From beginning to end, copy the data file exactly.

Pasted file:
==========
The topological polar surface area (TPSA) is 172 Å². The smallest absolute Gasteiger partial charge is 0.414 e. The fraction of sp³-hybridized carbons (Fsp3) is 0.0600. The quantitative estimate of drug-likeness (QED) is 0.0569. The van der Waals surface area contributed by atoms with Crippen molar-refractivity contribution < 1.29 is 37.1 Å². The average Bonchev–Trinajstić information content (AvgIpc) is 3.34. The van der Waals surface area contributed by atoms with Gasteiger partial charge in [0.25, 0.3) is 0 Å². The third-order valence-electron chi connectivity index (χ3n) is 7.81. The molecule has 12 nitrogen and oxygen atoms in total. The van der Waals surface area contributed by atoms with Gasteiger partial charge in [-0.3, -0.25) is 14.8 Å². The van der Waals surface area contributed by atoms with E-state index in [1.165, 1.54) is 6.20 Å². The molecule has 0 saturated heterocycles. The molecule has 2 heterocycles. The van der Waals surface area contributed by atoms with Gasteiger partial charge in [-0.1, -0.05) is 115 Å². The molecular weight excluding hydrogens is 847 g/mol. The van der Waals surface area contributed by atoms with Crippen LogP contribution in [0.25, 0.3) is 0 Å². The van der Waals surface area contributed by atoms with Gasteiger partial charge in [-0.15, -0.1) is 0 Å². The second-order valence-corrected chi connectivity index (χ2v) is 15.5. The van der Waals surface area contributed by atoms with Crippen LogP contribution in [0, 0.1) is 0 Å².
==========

The topological polar surface area (TPSA) is 172 Å². The smallest absolute Gasteiger partial charge is 0.414 e. The fraction of sp³-hybridized carbons (Fsp3) is 0.0600. The quantitative estimate of drug-likeness (QED) is 0.0569. The van der Waals surface area contributed by atoms with Crippen molar-refractivity contribution < 1.29 is 37.1 Å². The average Bonchev–Trinajstić information content (AvgIpc) is 3.34. The van der Waals surface area contributed by atoms with Gasteiger partial charge in [0.25, 0.3) is 0 Å². The third-order valence-electron chi connectivity index (χ3n) is 7.81. The molecule has 12 nitrogen and oxygen atoms in total. The van der Waals surface area contributed by atoms with Gasteiger partial charge in [-0.3, -0.25) is 14.8 Å². The van der Waals surface area contributed by atoms with E-state index in [1.165, 1.54) is 6.20 Å². The molecule has 0 saturated heterocycles. The molecule has 2 heterocycles. The van der Waals surface area contributed by atoms with Gasteiger partial charge in [-0.1, -0.05) is 115 Å². The molecular weight excluding hydrogens is 847 g/mol. The van der Waals surface area contributed by atoms with Crippen LogP contribution in [0.25, 0.3) is 0 Å². The van der Waals surface area contributed by atoms with Gasteiger partial charge in [-0.15, -0.1) is 0 Å². The second-order valence-corrected chi connectivity index (χ2v) is 15.5. The van der Waals surface area contributed by atoms with Crippen LogP contribution in [0, 0.1) is 0 Å².